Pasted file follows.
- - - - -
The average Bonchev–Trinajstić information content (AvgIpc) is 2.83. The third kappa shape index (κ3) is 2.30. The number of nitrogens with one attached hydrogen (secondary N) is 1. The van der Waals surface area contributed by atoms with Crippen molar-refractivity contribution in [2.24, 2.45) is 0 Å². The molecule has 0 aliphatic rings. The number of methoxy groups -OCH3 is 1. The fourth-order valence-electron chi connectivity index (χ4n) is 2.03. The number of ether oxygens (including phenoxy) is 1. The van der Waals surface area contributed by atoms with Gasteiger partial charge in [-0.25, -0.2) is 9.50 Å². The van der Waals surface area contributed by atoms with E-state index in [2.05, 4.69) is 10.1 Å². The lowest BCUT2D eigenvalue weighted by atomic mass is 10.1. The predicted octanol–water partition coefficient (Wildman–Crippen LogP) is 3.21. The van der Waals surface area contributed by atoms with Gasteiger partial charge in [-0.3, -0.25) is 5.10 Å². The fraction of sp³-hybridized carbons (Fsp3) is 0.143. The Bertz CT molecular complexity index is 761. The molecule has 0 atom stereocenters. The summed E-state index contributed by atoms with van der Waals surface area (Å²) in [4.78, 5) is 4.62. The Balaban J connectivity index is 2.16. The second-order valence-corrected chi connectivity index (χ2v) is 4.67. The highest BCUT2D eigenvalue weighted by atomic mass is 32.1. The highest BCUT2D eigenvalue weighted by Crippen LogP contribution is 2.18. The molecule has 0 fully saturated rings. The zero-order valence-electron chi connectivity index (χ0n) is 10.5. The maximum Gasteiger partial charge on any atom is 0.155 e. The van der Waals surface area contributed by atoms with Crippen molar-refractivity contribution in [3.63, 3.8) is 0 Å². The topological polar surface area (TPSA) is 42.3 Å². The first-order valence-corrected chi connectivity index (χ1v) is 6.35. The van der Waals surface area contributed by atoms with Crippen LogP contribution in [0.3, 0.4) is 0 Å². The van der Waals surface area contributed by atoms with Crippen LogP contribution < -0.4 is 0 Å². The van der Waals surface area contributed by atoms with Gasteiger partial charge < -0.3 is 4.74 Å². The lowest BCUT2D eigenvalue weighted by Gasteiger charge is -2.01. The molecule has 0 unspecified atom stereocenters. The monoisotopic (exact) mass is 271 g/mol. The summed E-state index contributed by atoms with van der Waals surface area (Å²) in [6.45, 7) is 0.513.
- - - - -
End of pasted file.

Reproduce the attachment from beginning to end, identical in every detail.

The average Bonchev–Trinajstić information content (AvgIpc) is 2.83. The third kappa shape index (κ3) is 2.30. The number of nitrogens with one attached hydrogen (secondary N) is 1. The van der Waals surface area contributed by atoms with Crippen molar-refractivity contribution in [2.24, 2.45) is 0 Å². The molecule has 0 aliphatic rings. The number of methoxy groups -OCH3 is 1. The fourth-order valence-electron chi connectivity index (χ4n) is 2.03. The number of ether oxygens (including phenoxy) is 1. The van der Waals surface area contributed by atoms with Gasteiger partial charge in [-0.25, -0.2) is 9.50 Å². The van der Waals surface area contributed by atoms with E-state index in [2.05, 4.69) is 10.1 Å². The lowest BCUT2D eigenvalue weighted by atomic mass is 10.1. The predicted octanol–water partition coefficient (Wildman–Crippen LogP) is 3.21. The van der Waals surface area contributed by atoms with Gasteiger partial charge in [-0.3, -0.25) is 5.10 Å². The fraction of sp³-hybridized carbons (Fsp3) is 0.143. The Bertz CT molecular complexity index is 761. The molecule has 0 atom stereocenters. The summed E-state index contributed by atoms with van der Waals surface area (Å²) in [4.78, 5) is 4.62. The Balaban J connectivity index is 2.16. The second-order valence-corrected chi connectivity index (χ2v) is 4.67. The highest BCUT2D eigenvalue weighted by atomic mass is 32.1. The highest BCUT2D eigenvalue weighted by Crippen LogP contribution is 2.18. The molecule has 0 fully saturated rings. The zero-order valence-electron chi connectivity index (χ0n) is 10.5. The maximum Gasteiger partial charge on any atom is 0.155 e. The van der Waals surface area contributed by atoms with Crippen molar-refractivity contribution in [3.63, 3.8) is 0 Å². The topological polar surface area (TPSA) is 42.3 Å². The first-order valence-corrected chi connectivity index (χ1v) is 6.35. The van der Waals surface area contributed by atoms with Crippen LogP contribution in [0.3, 0.4) is 0 Å². The van der Waals surface area contributed by atoms with Crippen LogP contribution < -0.4 is 0 Å². The van der Waals surface area contributed by atoms with Gasteiger partial charge < -0.3 is 4.74 Å². The lowest BCUT2D eigenvalue weighted by Gasteiger charge is -2.01. The molecule has 0 unspecified atom stereocenters. The monoisotopic (exact) mass is 271 g/mol. The summed E-state index contributed by atoms with van der Waals surface area (Å²) in [6.45, 7) is 0.513.